Friday Afternoon at the Sacramento National Wildlife Refuge

Female Variegated Meadowhawk dragonfly. ©2016 Copyright Mary K. Hanson. All Rights Reserved.
Female Variegated Meadowhawk dragonfly. ©2016 Copyright Mary K. Hanson. All Rights Reserved.

After work, I headed over to the Sacramento National Wildlife Refuge as I’d planned.  It was about 77° there, so not too bad.  Just as I started the auto-tour route, I saw a lean jackrabbit who posed on the side of the road for me, and an adult Great Horned Owl sitting a tree about 100 feet away.  The big news seemed to be the larger dragonflies which are starting to come out everywhere in the refuge.  I saw Blue Dashers, Black Saddlebags, Variegated Meadowhawks, a Green Pondhawk and several Widow Skimmers.  Very cool.  As for other insects, I also saw Hoverflies, some big Orb-Weaver Spiders, some Painted Lady Butterflies, and a White-Striped Sphinx Moth.  I also got a few photos of a pair of damselflies mating.

At one stop along the route I saw a snake – or what I believed to be  snake – in the water along the edge of the wetland area.  It was limbless, but it was all pale grey with no other discernable markings on it.  I know garter snakes hunt in and around the water, but this one wasn’t marked like a garter snake at all.  Then I wondered if it was a legless lizard… but they don’t usually live in habitats like this.  So, I don’t know what it was – and I didn’t get any photos of it because by the time I realized it was there and got my camera focused, it had ducked in between several rocks.  Dang it!

As I was driving along, two cars kept tailgating me.  There was enough room for them to go around, but they just kept riding my rear bumper, like they were trying to crowd me and force me to drive through more quickly.  I pulled off to the side of the road as I could, put the car in park and turned off the engine.  It took them a few minutes to figure out I wasn’t budging, and they finally drove past me.  I saw both cars ahead of me later on, and people got out of both of them to take photos – which is against the rules of the park.  So I took photos of the offenders – AND their license plate numbers – and emailed them to the refuge rangers.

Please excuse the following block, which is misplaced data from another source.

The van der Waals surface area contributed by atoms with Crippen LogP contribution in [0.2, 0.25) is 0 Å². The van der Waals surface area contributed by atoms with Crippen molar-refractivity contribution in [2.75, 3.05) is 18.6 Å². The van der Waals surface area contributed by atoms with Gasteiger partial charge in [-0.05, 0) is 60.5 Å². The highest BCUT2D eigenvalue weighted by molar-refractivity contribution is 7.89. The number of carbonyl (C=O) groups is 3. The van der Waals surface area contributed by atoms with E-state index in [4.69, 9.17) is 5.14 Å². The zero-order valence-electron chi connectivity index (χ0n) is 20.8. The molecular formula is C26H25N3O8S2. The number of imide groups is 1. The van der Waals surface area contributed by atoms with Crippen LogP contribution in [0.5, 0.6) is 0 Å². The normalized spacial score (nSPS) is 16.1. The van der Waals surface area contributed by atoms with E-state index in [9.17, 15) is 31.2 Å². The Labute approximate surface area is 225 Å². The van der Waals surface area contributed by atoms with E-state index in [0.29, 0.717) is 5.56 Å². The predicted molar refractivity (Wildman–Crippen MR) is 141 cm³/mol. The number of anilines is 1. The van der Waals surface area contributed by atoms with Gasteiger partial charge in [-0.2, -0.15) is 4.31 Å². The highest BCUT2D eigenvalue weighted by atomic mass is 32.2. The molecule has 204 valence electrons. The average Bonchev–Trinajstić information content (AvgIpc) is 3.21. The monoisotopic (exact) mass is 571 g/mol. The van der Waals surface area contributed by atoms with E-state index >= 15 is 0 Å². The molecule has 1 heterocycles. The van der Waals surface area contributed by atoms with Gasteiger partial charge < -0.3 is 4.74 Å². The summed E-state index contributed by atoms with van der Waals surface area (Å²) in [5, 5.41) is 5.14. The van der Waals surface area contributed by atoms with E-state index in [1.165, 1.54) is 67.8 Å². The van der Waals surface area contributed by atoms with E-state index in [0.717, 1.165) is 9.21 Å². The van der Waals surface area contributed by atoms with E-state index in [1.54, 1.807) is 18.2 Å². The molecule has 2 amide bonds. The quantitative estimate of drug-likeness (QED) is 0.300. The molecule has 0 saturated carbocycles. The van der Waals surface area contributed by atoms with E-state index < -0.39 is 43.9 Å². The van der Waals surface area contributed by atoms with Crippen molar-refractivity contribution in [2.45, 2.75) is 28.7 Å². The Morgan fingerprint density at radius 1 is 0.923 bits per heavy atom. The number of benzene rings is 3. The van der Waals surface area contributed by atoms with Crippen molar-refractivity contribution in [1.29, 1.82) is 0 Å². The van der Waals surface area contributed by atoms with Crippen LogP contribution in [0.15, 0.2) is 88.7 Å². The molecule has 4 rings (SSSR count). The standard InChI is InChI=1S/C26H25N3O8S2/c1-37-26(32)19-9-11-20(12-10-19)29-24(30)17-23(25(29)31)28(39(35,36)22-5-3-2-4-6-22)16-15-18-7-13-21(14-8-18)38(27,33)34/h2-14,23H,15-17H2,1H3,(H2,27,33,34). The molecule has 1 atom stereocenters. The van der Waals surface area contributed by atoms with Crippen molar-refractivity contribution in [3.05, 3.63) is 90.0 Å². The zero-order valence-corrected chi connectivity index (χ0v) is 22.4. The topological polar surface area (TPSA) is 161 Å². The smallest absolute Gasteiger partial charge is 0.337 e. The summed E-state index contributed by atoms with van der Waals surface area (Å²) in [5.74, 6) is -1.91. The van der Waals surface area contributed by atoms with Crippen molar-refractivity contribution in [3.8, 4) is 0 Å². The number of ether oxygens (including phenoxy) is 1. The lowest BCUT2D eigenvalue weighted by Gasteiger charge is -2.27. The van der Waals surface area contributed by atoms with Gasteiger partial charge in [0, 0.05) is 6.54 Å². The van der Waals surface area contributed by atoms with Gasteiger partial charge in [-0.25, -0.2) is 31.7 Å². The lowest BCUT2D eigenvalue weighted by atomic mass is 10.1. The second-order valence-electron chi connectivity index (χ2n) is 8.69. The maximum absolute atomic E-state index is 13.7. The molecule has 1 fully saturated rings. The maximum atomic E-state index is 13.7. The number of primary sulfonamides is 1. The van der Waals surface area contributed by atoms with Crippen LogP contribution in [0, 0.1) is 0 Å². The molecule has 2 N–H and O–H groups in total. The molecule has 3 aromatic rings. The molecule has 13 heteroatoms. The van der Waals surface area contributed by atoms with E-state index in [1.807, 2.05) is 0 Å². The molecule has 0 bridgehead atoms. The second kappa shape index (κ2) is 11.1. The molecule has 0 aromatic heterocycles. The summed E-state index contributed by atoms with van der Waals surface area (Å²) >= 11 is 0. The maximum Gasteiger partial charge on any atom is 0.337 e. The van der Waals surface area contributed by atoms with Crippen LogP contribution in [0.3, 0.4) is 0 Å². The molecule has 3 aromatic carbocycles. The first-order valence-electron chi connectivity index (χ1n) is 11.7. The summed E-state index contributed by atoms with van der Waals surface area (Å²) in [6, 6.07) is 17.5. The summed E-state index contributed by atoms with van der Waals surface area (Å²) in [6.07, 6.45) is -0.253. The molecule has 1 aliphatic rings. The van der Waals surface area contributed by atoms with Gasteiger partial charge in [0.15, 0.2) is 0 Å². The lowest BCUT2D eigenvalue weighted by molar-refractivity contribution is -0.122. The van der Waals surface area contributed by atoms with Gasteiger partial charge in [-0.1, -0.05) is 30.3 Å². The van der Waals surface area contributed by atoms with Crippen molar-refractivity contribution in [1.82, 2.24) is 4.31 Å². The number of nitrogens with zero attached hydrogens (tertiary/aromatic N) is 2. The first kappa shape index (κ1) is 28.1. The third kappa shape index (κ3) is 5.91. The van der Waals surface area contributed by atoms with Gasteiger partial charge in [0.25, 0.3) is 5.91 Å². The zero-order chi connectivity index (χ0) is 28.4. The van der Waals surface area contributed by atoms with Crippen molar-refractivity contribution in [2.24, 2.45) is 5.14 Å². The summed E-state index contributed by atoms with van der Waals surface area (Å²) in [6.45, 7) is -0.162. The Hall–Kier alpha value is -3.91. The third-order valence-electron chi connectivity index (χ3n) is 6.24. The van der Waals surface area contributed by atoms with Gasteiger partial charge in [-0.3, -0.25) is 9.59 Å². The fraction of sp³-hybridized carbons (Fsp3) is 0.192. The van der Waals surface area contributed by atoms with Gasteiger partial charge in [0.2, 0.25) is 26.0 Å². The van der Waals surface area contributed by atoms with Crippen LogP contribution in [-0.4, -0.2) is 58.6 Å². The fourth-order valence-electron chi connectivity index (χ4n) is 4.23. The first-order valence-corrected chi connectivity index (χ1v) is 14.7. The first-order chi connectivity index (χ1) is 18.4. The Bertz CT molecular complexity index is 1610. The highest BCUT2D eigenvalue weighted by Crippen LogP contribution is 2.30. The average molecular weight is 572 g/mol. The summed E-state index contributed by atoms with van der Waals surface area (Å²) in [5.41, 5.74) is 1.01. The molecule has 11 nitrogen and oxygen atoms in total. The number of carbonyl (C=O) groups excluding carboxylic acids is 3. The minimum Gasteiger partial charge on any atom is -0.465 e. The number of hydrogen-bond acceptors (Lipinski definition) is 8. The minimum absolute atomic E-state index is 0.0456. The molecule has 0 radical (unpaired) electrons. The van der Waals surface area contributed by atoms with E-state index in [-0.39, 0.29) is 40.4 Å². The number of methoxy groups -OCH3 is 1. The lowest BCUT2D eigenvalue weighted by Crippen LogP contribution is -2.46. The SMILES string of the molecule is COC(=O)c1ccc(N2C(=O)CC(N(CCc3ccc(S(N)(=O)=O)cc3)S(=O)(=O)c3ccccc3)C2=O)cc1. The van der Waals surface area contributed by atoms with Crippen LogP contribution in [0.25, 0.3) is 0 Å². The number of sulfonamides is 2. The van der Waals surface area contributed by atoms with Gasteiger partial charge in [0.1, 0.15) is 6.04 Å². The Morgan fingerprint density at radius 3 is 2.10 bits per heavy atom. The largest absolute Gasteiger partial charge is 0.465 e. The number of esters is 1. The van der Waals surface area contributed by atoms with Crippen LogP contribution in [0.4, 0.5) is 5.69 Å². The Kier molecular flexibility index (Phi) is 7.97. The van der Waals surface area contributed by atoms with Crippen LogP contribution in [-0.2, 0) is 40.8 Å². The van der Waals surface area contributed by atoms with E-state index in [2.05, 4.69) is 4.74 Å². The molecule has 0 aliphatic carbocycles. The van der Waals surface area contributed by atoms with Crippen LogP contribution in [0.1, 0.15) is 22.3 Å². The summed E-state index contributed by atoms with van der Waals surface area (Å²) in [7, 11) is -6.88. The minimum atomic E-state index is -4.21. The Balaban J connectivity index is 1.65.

Anyway, driving along I saw the usual suspects – ducks, geese, seagulls – and came across some adult and juvenile Pied-Billed Grebes.  All along the last part of the extra loop around the permanent wetlands, I also saw quite a few Clark’s Grebes building and sitting on their nests.  I got still shots and a couple of video snippets.

CLICK HERE FOR SOME VIDEO of the mama grebe adjusting some of the vegetation on her nest before she sots down on her eggs.  Notice that when she sits, she exposes her almost featherless belly which she’ll press against the eggs to keep them warm.

One sad discovery – and I wonder if it was in reaction to the stupid people getting out of their cars to get closer to the birds – I found one nest very close to the road that had eggs in it… but the parents were nowhere to be seen.  I hope it wasn’t completely abandoned.

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I did the whole auto-tour route far more quickly than I normally do –(took 2 hours instead of 4) — so I could get to my hotel by check-in time, so I didn’t linger much anywhere.  I’ll go much slower tomorrow.

The dog and I stayed at the Ramada Inn in Williams (about 20 minutes from the refuge).  I had picked up some food from The Nugget before I left Woodland, so I had some of that for supper – and gave the dog a can of his favorite dog food.  Then we crashed for the rest of the day…